Vaasa Vocational Institute
Working life needs many kinds of experts. The aim of Vaasa Vocational Institute is to train experts who are ready to start working right after education.

Players for working life

Vaasa Vocational Institute trains students ready for working life

The Vaasa Vocational Institute’s main goal is to train experts for working life. It must therefore maintain a close dialogue with the business community.

“As we build qualifications, it’s vital to receive from employers messages about what they need. After all, we are not educating for our own sake,” says Åsa Stenbacka, Principal of Vaasa Vocational Institute.

The Vocational Institute’s studies include a lot of on-the-job training. The intention is for employers not to have to train new graduates further to enable them to start work; when they leave the institute, the students really possess the necessary skills to begin their working careers immediately.

Career orientation also promotes a better opportunity for flexibility when transforming study credits into real skills. The key thing is what you can do, not how long you have been studying.

“In vocation education, changes have already been made. That’s why we have the capacity to change quite quickly”, says Åsa Stenbacka.

“Students can have a lot of previously acquired skills, for example from summer jobs or language immersion. In such cases, we allow them to prove their expertise and progress in their studies faster than others,” explains Stenbacka.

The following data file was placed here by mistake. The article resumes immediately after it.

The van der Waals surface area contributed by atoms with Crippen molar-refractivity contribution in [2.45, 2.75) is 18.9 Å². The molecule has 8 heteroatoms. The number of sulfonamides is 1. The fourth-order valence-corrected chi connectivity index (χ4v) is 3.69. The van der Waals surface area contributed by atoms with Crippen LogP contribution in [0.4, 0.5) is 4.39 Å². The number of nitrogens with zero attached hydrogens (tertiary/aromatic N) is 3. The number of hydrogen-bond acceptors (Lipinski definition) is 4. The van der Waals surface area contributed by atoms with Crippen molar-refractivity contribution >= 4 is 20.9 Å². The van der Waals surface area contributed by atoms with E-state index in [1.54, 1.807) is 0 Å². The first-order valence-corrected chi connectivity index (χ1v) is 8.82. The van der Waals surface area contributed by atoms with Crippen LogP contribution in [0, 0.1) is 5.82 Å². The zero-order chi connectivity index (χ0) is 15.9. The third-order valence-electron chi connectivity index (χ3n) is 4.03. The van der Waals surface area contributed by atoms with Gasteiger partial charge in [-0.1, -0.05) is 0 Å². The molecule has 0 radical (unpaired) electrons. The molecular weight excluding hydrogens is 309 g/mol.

The focus is on skills, even at the early stage of studies when a personal study plan is prepared, and previous knowledge and expertise are identified. Students may be given an examination to enable them to demonstrate their competence in a particular field.

Stenbacka is delighted about the high standard of vocational training in Finland. Vaasa Vocational Institute often receives visitors from different countries, who want see how education is arranged.

Multilingualism and multiculturalism have a strong presence in Vaasa Vocational Institute, and teaching is in Finnish, Swedish and English. Internationality is also promoted by training preformed abroad.

“The people of the area understand the need for internationality. In many workplaces, you have to be able to speak three languages,” says Stenbacka.

Versatility, in Stenbacka’s view, is an asset not only within the vocational institute, but in society as a whole.

“Take the wind power industry, for example. They need many kinds of experts, not only graduates from one training programme. And in connection with the energy cluster, you hear a lot of talk about engineers, but the fact is that every link in the chain is valuable and important.”


Business sector: Vocational education

Students: 2,000

Employees: 250

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